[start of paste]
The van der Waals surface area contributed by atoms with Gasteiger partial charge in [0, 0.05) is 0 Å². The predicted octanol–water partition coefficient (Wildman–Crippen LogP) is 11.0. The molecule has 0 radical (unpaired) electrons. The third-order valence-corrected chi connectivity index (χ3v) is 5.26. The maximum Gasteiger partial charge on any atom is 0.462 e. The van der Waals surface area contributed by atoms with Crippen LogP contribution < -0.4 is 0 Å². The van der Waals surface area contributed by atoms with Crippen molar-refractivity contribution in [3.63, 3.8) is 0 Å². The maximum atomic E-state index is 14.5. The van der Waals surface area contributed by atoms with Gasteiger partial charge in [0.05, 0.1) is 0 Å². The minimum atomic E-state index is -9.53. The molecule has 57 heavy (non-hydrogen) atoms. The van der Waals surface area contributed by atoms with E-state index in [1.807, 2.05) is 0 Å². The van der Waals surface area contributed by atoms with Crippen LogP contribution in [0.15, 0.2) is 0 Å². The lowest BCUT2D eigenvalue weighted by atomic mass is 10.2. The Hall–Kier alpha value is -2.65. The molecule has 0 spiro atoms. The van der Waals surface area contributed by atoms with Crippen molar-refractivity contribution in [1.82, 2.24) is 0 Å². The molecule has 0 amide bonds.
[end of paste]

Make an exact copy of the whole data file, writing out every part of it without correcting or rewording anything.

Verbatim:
The van der Waals surface area contributed by atoms with Gasteiger partial charge in [0, 0.05) is 0 Å². The predicted octanol–water partition coefficient (Wildman–Crippen LogP) is 11.0. The molecule has 0 radical (unpaired) electrons. The third-order valence-corrected chi connectivity index (χ3v) is 5.26. The maximum Gasteiger partial charge on any atom is 0.462 e. The van der Waals surface area contributed by atoms with Crippen LogP contribution < -0.4 is 0 Å². The van der Waals surface area contributed by atoms with Crippen molar-refractivity contribution in [3.63, 3.8) is 0 Å². The maximum atomic E-state index is 14.5. The van der Waals surface area contributed by atoms with Gasteiger partial charge in [0.05, 0.1) is 0 Å². The minimum atomic E-state index is -9.53. The molecule has 57 heavy (non-hydrogen) atoms. The van der Waals surface area contributed by atoms with E-state index in [1.807, 2.05) is 0 Å². The van der Waals surface area contributed by atoms with Crippen LogP contribution in [0.15, 0.2) is 0 Å². The lowest BCUT2D eigenvalue weighted by atomic mass is 10.2. The Hall–Kier alpha value is -2.65. The molecule has 0 spiro atoms. The van der Waals surface area contributed by atoms with Crippen molar-refractivity contribution in [1.82, 2.24) is 0 Å². The molecule has 0 amide bonds.